This team of artists, anthropologists, and filmmakers has been working over a long period based in the Kamikuromaru region, located in the most mountainous part of Wakayama. By digging up “people, things and matter” buried in the area and examining it from an artistic point of view, they have tried to reconsider the indispensable relationship between Satoyama and Satoumi, which has weakened by modernization. They will assemble the results of ten years of activities and dialogues with residents through various art projects at the former Kamikuromaru Elementary and Junior High School.
A collection of boxes made with materials collected from residents, items laden with villagers’ memories, transplants from the mountainside where the people no longer set foot… The gymnasium of the former Kamikuromaru Elementary and Junior High School becomes a container for memories, gathering the hidden energy from present day, such as the breathing of people and the transformation of the forest in the remote mountains of Okunoto.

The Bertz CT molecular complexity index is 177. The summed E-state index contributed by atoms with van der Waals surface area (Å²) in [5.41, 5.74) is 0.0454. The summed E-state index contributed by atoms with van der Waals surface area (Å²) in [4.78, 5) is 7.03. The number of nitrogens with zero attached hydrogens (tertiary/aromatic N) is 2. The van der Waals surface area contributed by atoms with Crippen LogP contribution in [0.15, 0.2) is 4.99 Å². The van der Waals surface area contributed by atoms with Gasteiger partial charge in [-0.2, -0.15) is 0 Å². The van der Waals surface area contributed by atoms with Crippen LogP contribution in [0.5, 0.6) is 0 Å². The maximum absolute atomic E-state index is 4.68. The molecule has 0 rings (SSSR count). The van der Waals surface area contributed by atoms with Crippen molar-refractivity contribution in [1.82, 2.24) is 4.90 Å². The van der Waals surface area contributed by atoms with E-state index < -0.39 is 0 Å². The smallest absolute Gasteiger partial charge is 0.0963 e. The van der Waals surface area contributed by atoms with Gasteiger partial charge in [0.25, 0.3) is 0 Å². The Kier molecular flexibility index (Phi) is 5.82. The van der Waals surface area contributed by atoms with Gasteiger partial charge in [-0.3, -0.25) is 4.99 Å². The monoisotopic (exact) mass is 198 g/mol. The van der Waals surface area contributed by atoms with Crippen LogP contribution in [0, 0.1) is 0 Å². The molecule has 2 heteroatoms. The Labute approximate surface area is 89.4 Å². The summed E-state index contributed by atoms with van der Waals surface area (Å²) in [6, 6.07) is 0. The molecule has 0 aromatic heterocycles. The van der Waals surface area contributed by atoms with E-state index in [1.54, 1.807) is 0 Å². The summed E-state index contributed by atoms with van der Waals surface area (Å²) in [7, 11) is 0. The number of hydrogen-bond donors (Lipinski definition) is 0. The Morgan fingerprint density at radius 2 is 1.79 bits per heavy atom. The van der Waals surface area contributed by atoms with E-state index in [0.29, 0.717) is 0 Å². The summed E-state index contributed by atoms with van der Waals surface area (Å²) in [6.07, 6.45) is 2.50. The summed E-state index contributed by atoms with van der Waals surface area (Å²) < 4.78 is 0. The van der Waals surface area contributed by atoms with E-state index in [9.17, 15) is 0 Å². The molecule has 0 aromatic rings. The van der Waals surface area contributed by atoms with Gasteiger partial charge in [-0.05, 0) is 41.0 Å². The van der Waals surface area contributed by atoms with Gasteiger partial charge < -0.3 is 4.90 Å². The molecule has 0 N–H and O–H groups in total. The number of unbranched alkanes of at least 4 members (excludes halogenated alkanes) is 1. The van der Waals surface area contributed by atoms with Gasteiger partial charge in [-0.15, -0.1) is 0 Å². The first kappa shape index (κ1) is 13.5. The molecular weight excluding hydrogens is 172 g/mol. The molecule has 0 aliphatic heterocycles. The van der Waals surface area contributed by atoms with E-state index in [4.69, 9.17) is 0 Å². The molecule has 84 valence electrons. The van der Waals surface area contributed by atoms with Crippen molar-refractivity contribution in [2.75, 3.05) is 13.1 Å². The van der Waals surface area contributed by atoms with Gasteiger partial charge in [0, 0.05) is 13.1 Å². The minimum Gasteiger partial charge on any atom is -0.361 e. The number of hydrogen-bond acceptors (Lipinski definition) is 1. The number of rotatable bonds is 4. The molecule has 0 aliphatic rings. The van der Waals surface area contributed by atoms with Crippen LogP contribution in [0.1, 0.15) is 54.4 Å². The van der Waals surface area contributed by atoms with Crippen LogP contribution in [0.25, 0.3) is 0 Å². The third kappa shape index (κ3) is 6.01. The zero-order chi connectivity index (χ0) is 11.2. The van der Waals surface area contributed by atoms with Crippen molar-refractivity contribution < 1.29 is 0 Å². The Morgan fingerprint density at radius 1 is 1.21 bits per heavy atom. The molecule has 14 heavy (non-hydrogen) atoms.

In 2004, the artist developed the Star Dome and held “Kimi dake no Sora” workshops in various locations. In this work, the artist places a canopy made of paper and bamboo on a mandala, where you can experience the natural features of Okunoto by listening to the sound of the wind and smelling the soil. Sky in heaven. Life on earth. By “simply sitting,” the nature of heaven, earth, and man as they pass through life and death are revealed.
The artist made “small” movies by collecting “sparkling” stories of the villagers’ daily lives in Kamikuromaru. The movie consists of interviews with residents and fiction based on them. By highlighting the routines and characteristics of the region, the film depicts the essence of the region’s people, raised in the mountainous area of Okunoto, including its severe winters, one day, one year, and one lifetime.
It is a historical fact that the Buddhist philosopher Daisetsu SUZUKI (1870-1966) worked as an instructor in the advanced course of Iida Elementary School. There is a legend that says, “Among the largest enso that Daisetsu left behind, the biggest one was drawn in Kamikuromaru, but there is no record or even a clue to prove it.” The action of this land artwork unfolds all over the Kamikuromaru district in search of the enso.
A deep forest surrounds the village of Kamikuromaru. The forest is part of a large water cycle connected to the sea that has repeatedly regenerated itself over generations. The artist will present the forest in earthen sculptures where people gather at the former schoolhouse. This work attempts to reflect on the soil culture passed down in Suzu, and show signs of soil, human activity, and history in the interpretation.
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